Geopolitical Tensions or Empire? The Political Class, and its Empire for Energy

‘Geopolitical tensions’ are not why we have recently invaded, overthrew and occupied so many non-offending foreign sovereigns. And neither are ‘righting an injustice’, nor ‘terrorism’. Those may be what is fed to MainStream Media, and they may buy in, but they are not the reasons.

We The People backed both Saddam Hussein and Bashar al-Assad for decades, while they were indisputably sponsoring bad guys and/or doing bad things. No, there has to be more to the story of when and why we overthrow governments. Recently declassified US documents finally show what we all knew about the Shah of Iran’s installation:

And then what we already knew about our support of Saddam gassing Iran:

And then General Wesley Clark tells us Wars Were Planned: Seven Countries In Five Years…shortly after 9/11:

Gen Clark admits why in the above video: “The truth about the Middle East is, had there been no oil there, it would be like Africa. Nobody is threatening to intervene in Africa.”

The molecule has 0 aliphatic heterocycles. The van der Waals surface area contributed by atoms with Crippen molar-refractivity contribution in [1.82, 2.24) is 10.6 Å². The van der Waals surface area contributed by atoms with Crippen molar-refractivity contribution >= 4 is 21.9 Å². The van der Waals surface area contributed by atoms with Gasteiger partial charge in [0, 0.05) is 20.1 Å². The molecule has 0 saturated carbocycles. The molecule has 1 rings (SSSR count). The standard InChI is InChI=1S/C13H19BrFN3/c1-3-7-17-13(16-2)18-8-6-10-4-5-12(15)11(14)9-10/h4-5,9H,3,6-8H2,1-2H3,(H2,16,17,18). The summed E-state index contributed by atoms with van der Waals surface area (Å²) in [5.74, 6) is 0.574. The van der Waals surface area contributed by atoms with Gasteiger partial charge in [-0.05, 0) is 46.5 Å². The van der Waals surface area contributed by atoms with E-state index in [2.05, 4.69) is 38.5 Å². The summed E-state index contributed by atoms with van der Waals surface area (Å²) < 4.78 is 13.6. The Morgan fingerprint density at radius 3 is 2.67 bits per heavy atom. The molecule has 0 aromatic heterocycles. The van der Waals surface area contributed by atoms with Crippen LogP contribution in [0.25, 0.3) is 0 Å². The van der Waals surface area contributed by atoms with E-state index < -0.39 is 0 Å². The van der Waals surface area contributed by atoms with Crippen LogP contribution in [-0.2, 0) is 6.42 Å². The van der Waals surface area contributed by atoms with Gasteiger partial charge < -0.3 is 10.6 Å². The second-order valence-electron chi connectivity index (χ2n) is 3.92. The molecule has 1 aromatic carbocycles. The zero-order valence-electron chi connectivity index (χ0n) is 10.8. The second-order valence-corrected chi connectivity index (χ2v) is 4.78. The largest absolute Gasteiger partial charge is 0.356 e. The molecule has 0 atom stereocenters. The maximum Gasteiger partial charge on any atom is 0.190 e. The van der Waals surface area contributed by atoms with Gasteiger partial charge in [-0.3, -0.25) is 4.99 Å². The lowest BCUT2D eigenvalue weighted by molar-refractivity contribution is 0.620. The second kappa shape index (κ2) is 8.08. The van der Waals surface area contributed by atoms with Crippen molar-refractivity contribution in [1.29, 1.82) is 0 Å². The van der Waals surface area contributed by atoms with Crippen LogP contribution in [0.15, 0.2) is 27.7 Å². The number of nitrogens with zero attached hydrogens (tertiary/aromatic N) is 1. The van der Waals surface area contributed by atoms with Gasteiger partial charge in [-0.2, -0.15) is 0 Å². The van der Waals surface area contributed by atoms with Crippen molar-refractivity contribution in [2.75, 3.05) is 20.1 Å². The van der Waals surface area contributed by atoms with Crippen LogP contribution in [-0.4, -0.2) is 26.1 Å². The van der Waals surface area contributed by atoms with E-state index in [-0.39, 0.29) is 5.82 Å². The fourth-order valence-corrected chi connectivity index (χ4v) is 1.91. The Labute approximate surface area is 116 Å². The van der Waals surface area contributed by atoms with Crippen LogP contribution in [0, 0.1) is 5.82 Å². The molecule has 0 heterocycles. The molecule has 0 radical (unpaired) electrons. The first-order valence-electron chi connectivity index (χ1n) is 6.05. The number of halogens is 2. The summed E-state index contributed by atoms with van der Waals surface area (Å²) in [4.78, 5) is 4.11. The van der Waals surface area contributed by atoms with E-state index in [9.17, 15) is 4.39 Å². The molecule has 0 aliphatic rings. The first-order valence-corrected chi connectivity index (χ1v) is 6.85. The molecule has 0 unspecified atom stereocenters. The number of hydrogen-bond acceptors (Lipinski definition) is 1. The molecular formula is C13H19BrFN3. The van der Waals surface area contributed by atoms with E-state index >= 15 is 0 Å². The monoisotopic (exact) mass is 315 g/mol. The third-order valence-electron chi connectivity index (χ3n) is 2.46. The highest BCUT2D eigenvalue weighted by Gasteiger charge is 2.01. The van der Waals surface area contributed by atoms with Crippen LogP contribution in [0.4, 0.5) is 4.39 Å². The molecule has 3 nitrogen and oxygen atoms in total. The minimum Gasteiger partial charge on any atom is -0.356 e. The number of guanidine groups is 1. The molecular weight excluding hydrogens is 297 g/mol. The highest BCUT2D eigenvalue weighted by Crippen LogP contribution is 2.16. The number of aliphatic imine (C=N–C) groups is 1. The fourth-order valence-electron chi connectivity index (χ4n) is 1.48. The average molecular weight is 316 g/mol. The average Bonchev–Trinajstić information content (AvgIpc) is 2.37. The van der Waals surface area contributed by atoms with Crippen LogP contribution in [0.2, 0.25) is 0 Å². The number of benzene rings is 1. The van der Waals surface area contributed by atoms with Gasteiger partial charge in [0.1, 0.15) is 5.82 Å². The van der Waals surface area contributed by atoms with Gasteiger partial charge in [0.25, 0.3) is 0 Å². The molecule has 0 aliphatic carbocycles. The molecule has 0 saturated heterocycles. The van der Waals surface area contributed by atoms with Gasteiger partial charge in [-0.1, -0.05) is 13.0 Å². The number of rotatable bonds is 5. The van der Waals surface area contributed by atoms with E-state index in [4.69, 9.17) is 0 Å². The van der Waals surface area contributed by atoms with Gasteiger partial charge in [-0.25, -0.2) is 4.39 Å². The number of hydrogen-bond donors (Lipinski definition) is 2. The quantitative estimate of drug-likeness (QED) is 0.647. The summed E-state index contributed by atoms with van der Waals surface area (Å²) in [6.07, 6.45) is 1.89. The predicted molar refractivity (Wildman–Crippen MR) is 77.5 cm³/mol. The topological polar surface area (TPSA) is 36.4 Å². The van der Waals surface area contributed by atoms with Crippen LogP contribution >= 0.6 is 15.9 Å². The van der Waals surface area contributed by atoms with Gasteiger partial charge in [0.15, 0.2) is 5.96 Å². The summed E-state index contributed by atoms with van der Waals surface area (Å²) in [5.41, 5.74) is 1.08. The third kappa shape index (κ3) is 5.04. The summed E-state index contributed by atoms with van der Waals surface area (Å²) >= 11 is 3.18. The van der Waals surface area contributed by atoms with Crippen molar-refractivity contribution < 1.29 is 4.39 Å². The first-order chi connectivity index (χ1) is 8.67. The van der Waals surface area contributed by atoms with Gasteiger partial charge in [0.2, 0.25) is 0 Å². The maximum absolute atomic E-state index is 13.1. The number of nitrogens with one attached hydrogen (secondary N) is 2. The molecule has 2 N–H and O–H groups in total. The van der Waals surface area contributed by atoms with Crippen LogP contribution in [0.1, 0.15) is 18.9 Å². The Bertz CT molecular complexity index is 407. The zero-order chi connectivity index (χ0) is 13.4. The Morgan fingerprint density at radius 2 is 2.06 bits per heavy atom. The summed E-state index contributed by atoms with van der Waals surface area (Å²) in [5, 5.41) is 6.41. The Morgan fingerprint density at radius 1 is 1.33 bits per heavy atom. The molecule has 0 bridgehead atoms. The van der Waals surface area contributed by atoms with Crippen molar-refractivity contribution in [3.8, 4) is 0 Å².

It is not humanitarian to bomb people. That is why I oppose all acts of war except those to defend one’s sovereign property, including our current drone bombings in several countries, and our pending (imminent) stabilization/whatever of Syria. I have no clue why we have gone into most wars/police actions/whatevers of my lifetime, and in all likelihood I have no right to an answer…”terrorism”, no doubt stated, “empire” almost certainly the actual reason.

T. Boone Pickens recently had the gall to say that US for-profit entities are ‘Entitled’ to Iraqi oil. Pickens is arrogant and wrong. The FIRST oil profits from Iraq should pay back IN FULL We The People who funded Iraq’s overthrow and monumental wealth redistribution. Otherwise, the whole exercise was no more than a massive corporate welfare giveaway to global corporate campaign donors. But it does not appear to be going my way so far:

“Before the 2003 invasion, Iraq’s domestic oil industry was fully nationalized and closed to Western oil companies. A decade of war later, it is largely privatized and utterly dominated by foreign firms. From ExxonMobil and Chevron to BP and Shell, the West’s largest oil companies have set up shop in Iraq. So have a slew of American oil service companies, including Halliburton, the Texas-based firm Dick Cheney ran before becoming George W. Bush’s running mate in 2000. The war is the one and only reason for this long sought and newly acquired access.” ~